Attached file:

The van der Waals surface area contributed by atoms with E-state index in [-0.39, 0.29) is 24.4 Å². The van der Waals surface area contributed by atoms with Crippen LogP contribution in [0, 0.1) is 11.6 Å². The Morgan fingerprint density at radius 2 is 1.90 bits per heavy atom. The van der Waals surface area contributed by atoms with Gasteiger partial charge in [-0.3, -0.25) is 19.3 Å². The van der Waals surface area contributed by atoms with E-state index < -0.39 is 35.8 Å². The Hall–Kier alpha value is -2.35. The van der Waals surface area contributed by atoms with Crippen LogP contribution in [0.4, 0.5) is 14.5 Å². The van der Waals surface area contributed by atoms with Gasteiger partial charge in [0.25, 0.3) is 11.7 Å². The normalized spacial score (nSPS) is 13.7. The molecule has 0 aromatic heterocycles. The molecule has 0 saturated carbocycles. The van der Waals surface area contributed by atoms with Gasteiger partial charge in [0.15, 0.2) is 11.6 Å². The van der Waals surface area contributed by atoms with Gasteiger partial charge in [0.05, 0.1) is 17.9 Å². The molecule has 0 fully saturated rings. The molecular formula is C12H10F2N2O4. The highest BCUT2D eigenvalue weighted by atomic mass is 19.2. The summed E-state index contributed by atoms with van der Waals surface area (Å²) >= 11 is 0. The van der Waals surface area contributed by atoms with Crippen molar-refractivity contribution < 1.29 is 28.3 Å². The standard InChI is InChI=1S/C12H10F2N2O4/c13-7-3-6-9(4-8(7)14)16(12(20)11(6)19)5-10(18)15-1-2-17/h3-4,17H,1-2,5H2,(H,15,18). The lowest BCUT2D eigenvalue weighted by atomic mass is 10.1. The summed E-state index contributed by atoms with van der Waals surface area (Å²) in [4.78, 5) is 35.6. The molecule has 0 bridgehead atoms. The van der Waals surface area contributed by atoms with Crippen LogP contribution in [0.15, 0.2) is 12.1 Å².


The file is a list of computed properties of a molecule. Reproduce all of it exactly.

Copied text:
The van der Waals surface area contributed by atoms with E-state index in [-0.39, 0.29) is 24.4 Å². The van der Waals surface area contributed by atoms with Crippen LogP contribution in [0, 0.1) is 11.6 Å². The Morgan fingerprint density at radius 2 is 1.90 bits per heavy atom. The van der Waals surface area contributed by atoms with Gasteiger partial charge in [-0.3, -0.25) is 19.3 Å². The van der Waals surface area contributed by atoms with E-state index < -0.39 is 35.8 Å². The Hall–Kier alpha value is -2.35. The van der Waals surface area contributed by atoms with Crippen LogP contribution in [0.4, 0.5) is 14.5 Å². The van der Waals surface area contributed by atoms with Gasteiger partial charge in [0.25, 0.3) is 11.7 Å². The normalized spacial score (nSPS) is 13.7. The molecule has 0 aromatic heterocycles. The molecule has 0 saturated carbocycles. The van der Waals surface area contributed by atoms with Gasteiger partial charge in [0.15, 0.2) is 11.6 Å². The van der Waals surface area contributed by atoms with Gasteiger partial charge in [0.05, 0.1) is 17.9 Å². The molecule has 0 fully saturated rings. The molecular formula is C12H10F2N2O4. The highest BCUT2D eigenvalue weighted by atomic mass is 19.2. The summed E-state index contributed by atoms with van der Waals surface area (Å²) >= 11 is 0. The van der Waals surface area contributed by atoms with Crippen molar-refractivity contribution < 1.29 is 28.3 Å². The standard InChI is InChI=1S/C12H10F2N2O4/c13-7-3-6-9(4-8(7)14)16(12(20)11(6)19)5-10(18)15-1-2-17/h3-4,17H,1-2,5H2,(H,15,18). The lowest BCUT2D eigenvalue weighted by atomic mass is 10.1. The summed E-state index contributed by atoms with van der Waals surface area (Å²) in [4.78, 5) is 35.6. The molecule has 0 bridgehead atoms. The van der Waals surface area contributed by atoms with Crippen LogP contribution in [0.15, 0.2) is 12.1 Å².